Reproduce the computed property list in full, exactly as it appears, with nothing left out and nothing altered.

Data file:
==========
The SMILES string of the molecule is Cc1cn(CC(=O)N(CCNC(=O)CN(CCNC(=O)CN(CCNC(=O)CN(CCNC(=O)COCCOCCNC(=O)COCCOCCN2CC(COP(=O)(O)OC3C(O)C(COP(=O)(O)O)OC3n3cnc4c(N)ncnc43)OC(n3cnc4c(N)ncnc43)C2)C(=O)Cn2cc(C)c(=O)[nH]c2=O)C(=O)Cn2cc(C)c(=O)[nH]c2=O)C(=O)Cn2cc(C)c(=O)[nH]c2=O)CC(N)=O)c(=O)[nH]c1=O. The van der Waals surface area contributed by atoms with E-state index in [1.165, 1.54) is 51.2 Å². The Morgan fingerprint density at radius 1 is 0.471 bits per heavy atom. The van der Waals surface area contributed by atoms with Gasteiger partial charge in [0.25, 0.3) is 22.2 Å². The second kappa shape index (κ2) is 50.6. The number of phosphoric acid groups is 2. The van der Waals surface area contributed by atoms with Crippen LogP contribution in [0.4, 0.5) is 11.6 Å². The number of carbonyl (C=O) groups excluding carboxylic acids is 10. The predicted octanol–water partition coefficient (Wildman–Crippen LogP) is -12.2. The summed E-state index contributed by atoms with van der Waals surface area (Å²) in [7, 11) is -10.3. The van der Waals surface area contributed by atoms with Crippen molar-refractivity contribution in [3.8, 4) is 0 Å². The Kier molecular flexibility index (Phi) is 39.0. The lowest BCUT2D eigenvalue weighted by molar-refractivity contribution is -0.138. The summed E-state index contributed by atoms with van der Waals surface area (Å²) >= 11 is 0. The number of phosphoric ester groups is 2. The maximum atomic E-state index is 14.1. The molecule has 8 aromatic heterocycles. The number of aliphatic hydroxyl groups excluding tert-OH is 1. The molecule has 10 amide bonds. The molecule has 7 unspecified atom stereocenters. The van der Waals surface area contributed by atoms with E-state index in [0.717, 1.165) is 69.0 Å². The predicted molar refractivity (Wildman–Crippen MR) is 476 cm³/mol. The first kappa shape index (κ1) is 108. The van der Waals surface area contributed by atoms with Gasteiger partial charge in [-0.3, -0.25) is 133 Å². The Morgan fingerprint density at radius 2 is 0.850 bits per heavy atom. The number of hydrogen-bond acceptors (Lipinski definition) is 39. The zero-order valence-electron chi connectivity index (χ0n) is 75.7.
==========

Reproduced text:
The SMILES string of the molecule is Cc1cn(CC(=O)N(CCNC(=O)CN(CCNC(=O)CN(CCNC(=O)CN(CCNC(=O)COCCOCCNC(=O)COCCOCCN2CC(COP(=O)(O)OC3C(O)C(COP(=O)(O)O)OC3n3cnc4c(N)ncnc43)OC(n3cnc4c(N)ncnc43)C2)C(=O)Cn2cc(C)c(=O)[nH]c2=O)C(=O)Cn2cc(C)c(=O)[nH]c2=O)C(=O)Cn2cc(C)c(=O)[nH]c2=O)CC(N)=O)c(=O)[nH]c1=O. The van der Waals surface area contributed by atoms with E-state index in [1.165, 1.54) is 51.2 Å². The Morgan fingerprint density at radius 1 is 0.471 bits per heavy atom. The van der Waals surface area contributed by atoms with Gasteiger partial charge in [0.25, 0.3) is 22.2 Å². The second kappa shape index (κ2) is 50.6. The number of phosphoric acid groups is 2. The van der Waals surface area contributed by atoms with Crippen LogP contribution in [0.4, 0.5) is 11.6 Å². The number of carbonyl (C=O) groups excluding carboxylic acids is 10. The predicted octanol–water partition coefficient (Wildman–Crippen LogP) is -12.2. The summed E-state index contributed by atoms with van der Waals surface area (Å²) in [7, 11) is -10.3. The van der Waals surface area contributed by atoms with Crippen molar-refractivity contribution in [3.8, 4) is 0 Å². The Kier molecular flexibility index (Phi) is 39.0. The lowest BCUT2D eigenvalue weighted by molar-refractivity contribution is -0.138. The summed E-state index contributed by atoms with van der Waals surface area (Å²) >= 11 is 0. The number of phosphoric ester groups is 2. The maximum atomic E-state index is 14.1. The molecule has 8 aromatic heterocycles. The number of aliphatic hydroxyl groups excluding tert-OH is 1. The molecule has 10 amide bonds. The molecule has 7 unspecified atom stereocenters. The van der Waals surface area contributed by atoms with E-state index in [0.717, 1.165) is 69.0 Å². The predicted molar refractivity (Wildman–Crippen MR) is 476 cm³/mol. The first kappa shape index (κ1) is 108. The van der Waals surface area contributed by atoms with Gasteiger partial charge in [-0.3, -0.25) is 133 Å². The Morgan fingerprint density at radius 2 is 0.850 bits per heavy atom. The number of hydrogen-bond acceptors (Lipinski definition) is 39. The zero-order valence-electron chi connectivity index (χ0n) is 75.7.